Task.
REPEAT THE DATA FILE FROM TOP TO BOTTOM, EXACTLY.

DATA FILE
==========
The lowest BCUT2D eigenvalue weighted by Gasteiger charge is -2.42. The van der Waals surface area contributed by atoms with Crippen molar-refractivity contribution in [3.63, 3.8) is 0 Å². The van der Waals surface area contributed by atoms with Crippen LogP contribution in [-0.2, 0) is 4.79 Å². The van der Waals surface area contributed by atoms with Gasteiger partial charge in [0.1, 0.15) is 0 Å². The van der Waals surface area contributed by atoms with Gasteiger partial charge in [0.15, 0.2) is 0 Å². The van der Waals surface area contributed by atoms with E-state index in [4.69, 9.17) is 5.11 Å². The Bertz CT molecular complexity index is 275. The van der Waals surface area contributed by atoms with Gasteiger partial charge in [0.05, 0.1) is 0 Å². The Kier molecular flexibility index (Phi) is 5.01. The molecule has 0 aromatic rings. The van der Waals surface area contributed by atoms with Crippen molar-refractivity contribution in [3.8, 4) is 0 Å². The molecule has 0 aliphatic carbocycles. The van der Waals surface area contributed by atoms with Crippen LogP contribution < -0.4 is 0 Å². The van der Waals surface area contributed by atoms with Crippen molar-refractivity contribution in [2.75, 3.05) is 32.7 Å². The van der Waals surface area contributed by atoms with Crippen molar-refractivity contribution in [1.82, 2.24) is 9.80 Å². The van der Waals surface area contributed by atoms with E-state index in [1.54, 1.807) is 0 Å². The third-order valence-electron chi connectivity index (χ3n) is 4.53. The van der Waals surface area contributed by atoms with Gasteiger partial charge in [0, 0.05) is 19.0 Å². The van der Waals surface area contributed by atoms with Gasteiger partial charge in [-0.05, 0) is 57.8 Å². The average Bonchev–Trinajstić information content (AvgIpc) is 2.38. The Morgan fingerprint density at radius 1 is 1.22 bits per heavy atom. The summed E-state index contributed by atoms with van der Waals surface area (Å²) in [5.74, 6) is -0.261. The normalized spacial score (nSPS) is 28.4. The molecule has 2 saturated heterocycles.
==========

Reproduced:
The lowest BCUT2D eigenvalue weighted by Gasteiger charge is -2.42. The van der Waals surface area contributed by atoms with Crippen molar-refractivity contribution in [3.63, 3.8) is 0 Å². The van der Waals surface area contributed by atoms with Crippen LogP contribution in [-0.2, 0) is 4.79 Å². The van der Waals surface area contributed by atoms with Gasteiger partial charge in [0.1, 0.15) is 0 Å². The van der Waals surface area contributed by atoms with Gasteiger partial charge in [0.15, 0.2) is 0 Å². The van der Waals surface area contributed by atoms with E-state index in [4.69, 9.17) is 5.11 Å². The Bertz CT molecular complexity index is 275. The van der Waals surface area contributed by atoms with Gasteiger partial charge in [0.05, 0.1) is 0 Å². The Kier molecular flexibility index (Phi) is 5.01. The molecule has 0 aromatic rings. The van der Waals surface area contributed by atoms with Crippen molar-refractivity contribution in [3.8, 4) is 0 Å². The molecule has 0 aliphatic carbocycles. The van der Waals surface area contributed by atoms with Crippen LogP contribution < -0.4 is 0 Å². The van der Waals surface area contributed by atoms with Crippen molar-refractivity contribution in [2.75, 3.05) is 32.7 Å². The van der Waals surface area contributed by atoms with Crippen molar-refractivity contribution in [1.82, 2.24) is 9.80 Å². The van der Waals surface area contributed by atoms with E-state index in [1.54, 1.807) is 0 Å². The third-order valence-electron chi connectivity index (χ3n) is 4.53. The van der Waals surface area contributed by atoms with Gasteiger partial charge in [0, 0.05) is 19.0 Å². The van der Waals surface area contributed by atoms with Gasteiger partial charge in [-0.05, 0) is 57.8 Å². The average Bonchev–Trinajstić information content (AvgIpc) is 2.38. The Morgan fingerprint density at radius 1 is 1.22 bits per heavy atom. The summed E-state index contributed by atoms with van der Waals surface area (Å²) in [5.74, 6) is -0.261. The normalized spacial score (nSPS) is 28.4. The molecule has 2 saturated heterocycles.